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Book Review

The Marketplace of Ideas: Reform and Resistance in the American University

Louis Menand, author of the Pulitzer Prize winning The Metaphysical
Club: A Story of Ideas in America, believes the American university
system is very much antiquated. Menand introduces us to the
philosophical and historical ideas that created the university in the
nineteenth century and traces what he sees as their often lethargic
development over the last two centuries.

He writes, “The American university … has changed very little
structurally since the time of the First World War. It has changed in many
other ways—demographically, intellectually, financially, technologically,
and in terms of its missions, its stakeholders, and its scale—and these
changes have affected the substance of teaching and research. But the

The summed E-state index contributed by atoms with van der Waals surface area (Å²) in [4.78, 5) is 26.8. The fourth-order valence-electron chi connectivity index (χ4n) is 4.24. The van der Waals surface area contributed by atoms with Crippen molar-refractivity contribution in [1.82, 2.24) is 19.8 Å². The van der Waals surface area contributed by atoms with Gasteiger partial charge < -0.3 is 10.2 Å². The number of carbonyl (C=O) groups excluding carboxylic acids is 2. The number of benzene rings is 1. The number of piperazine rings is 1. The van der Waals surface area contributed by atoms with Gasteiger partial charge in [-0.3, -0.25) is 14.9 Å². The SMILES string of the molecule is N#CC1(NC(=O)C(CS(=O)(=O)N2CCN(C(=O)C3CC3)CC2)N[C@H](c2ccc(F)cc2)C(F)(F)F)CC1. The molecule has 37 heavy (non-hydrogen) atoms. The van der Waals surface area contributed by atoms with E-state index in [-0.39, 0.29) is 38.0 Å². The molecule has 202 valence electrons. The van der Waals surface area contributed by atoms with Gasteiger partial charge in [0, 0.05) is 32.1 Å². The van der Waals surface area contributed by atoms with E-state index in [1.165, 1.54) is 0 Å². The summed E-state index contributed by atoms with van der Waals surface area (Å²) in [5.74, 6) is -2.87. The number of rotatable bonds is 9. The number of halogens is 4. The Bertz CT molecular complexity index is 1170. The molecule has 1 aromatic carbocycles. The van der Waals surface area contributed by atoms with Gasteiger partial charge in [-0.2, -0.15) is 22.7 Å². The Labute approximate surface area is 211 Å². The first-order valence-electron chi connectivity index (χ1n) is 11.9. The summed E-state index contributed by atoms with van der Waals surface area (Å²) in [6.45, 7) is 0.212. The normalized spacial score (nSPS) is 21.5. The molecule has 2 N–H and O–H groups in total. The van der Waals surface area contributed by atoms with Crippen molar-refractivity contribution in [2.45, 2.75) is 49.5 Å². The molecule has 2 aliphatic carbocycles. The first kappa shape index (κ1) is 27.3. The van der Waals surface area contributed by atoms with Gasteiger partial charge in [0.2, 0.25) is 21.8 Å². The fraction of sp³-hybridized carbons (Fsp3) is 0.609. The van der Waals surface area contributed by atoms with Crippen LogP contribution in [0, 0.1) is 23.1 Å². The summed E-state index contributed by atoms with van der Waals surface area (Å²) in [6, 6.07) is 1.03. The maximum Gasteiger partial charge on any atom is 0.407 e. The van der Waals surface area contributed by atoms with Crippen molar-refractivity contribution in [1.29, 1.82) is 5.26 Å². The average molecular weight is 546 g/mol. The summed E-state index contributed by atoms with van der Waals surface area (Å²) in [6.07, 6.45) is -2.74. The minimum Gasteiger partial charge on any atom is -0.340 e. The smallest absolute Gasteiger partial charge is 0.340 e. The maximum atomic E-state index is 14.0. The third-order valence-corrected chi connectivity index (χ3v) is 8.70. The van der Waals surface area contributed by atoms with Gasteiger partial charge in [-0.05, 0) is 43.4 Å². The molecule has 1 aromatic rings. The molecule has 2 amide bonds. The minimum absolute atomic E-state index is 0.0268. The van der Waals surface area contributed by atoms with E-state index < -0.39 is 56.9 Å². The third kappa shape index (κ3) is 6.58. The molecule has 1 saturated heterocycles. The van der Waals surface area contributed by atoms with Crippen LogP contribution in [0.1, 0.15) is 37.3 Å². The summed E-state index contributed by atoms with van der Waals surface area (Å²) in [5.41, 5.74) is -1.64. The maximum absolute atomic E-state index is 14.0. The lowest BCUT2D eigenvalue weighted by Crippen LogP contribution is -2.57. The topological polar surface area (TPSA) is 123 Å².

system is still a late nineteenth-century system, put into place for late
nineteenth-century reasons.”

After tracing the evolution of the university, Menand examines what he
believes is wrong—be it the lectures that fail to engage students, the
political correctness of the faculty, or the fact that professional schools
do not adequately prepare students for their actual careers. He examines
an American university system in which the requirements to get a degree
have been continuously dropping and students graduate without a broad
liberal education like their European counterparts.

Menand, who was involved for three years in the development of a new
general education curriculum at Harvard, suggests that students are
reading the wrong books and being offered courses that are far too
narrow and only appeal to the hyper-specialization of the professors,
most of whom refuse to speak across their academic disciplines. The
universities, Menand urges, must adapt to better serve their rapidly
changing student bodies and to take advantage of the new ways
knowledge is produced and disseminated. He proposes reforms and shows
the benefits that he believes will come with them.